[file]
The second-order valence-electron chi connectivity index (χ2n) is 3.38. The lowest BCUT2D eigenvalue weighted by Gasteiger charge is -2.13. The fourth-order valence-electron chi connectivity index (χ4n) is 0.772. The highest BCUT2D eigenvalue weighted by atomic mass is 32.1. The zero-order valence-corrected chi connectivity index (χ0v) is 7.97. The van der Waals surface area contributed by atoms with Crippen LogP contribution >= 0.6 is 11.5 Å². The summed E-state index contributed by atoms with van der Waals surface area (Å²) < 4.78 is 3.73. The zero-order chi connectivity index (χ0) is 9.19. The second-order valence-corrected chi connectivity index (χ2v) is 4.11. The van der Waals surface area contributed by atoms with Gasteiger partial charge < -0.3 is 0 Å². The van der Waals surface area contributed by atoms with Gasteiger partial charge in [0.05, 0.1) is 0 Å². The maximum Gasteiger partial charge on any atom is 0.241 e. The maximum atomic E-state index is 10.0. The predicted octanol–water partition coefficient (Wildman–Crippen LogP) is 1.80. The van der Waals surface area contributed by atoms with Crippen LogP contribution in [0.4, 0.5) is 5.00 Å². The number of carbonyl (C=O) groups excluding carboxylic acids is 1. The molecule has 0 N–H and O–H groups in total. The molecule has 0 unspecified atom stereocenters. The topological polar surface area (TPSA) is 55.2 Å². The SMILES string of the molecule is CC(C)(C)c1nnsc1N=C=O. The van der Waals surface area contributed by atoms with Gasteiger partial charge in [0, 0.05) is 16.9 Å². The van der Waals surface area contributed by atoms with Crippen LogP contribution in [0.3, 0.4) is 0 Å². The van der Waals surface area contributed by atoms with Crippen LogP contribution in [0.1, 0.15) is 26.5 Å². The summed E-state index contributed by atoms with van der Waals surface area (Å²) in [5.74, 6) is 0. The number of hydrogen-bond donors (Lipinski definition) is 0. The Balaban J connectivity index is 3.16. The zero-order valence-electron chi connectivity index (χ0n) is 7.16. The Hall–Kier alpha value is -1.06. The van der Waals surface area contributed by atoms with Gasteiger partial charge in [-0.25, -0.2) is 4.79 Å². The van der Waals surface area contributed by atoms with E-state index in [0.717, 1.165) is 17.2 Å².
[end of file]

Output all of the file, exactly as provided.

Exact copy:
The second-order valence-electron chi connectivity index (χ2n) is 3.38. The lowest BCUT2D eigenvalue weighted by Gasteiger charge is -2.13. The fourth-order valence-electron chi connectivity index (χ4n) is 0.772. The highest BCUT2D eigenvalue weighted by atomic mass is 32.1. The zero-order valence-corrected chi connectivity index (χ0v) is 7.97. The van der Waals surface area contributed by atoms with Crippen LogP contribution >= 0.6 is 11.5 Å². The summed E-state index contributed by atoms with van der Waals surface area (Å²) < 4.78 is 3.73. The zero-order chi connectivity index (χ0) is 9.19. The second-order valence-corrected chi connectivity index (χ2v) is 4.11. The van der Waals surface area contributed by atoms with Gasteiger partial charge < -0.3 is 0 Å². The van der Waals surface area contributed by atoms with Gasteiger partial charge in [0.05, 0.1) is 0 Å². The maximum Gasteiger partial charge on any atom is 0.241 e. The maximum atomic E-state index is 10.0. The predicted octanol–water partition coefficient (Wildman–Crippen LogP) is 1.80. The van der Waals surface area contributed by atoms with Crippen LogP contribution in [0.4, 0.5) is 5.00 Å². The number of carbonyl (C=O) groups excluding carboxylic acids is 1. The molecule has 0 N–H and O–H groups in total. The molecule has 0 unspecified atom stereocenters. The topological polar surface area (TPSA) is 55.2 Å². The SMILES string of the molecule is CC(C)(C)c1nnsc1N=C=O. The van der Waals surface area contributed by atoms with Gasteiger partial charge in [0, 0.05) is 16.9 Å². The van der Waals surface area contributed by atoms with Crippen LogP contribution in [0.3, 0.4) is 0 Å². The van der Waals surface area contributed by atoms with Crippen LogP contribution in [0.1, 0.15) is 26.5 Å². The summed E-state index contributed by atoms with van der Waals surface area (Å²) in [5.74, 6) is 0. The number of hydrogen-bond donors (Lipinski definition) is 0. The Balaban J connectivity index is 3.16. The zero-order valence-electron chi connectivity index (χ0n) is 7.16. The Hall–Kier alpha value is -1.06. The van der Waals surface area contributed by atoms with Gasteiger partial charge in [-0.25, -0.2) is 4.79 Å². The van der Waals surface area contributed by atoms with E-state index in [0.717, 1.165) is 17.2 Å².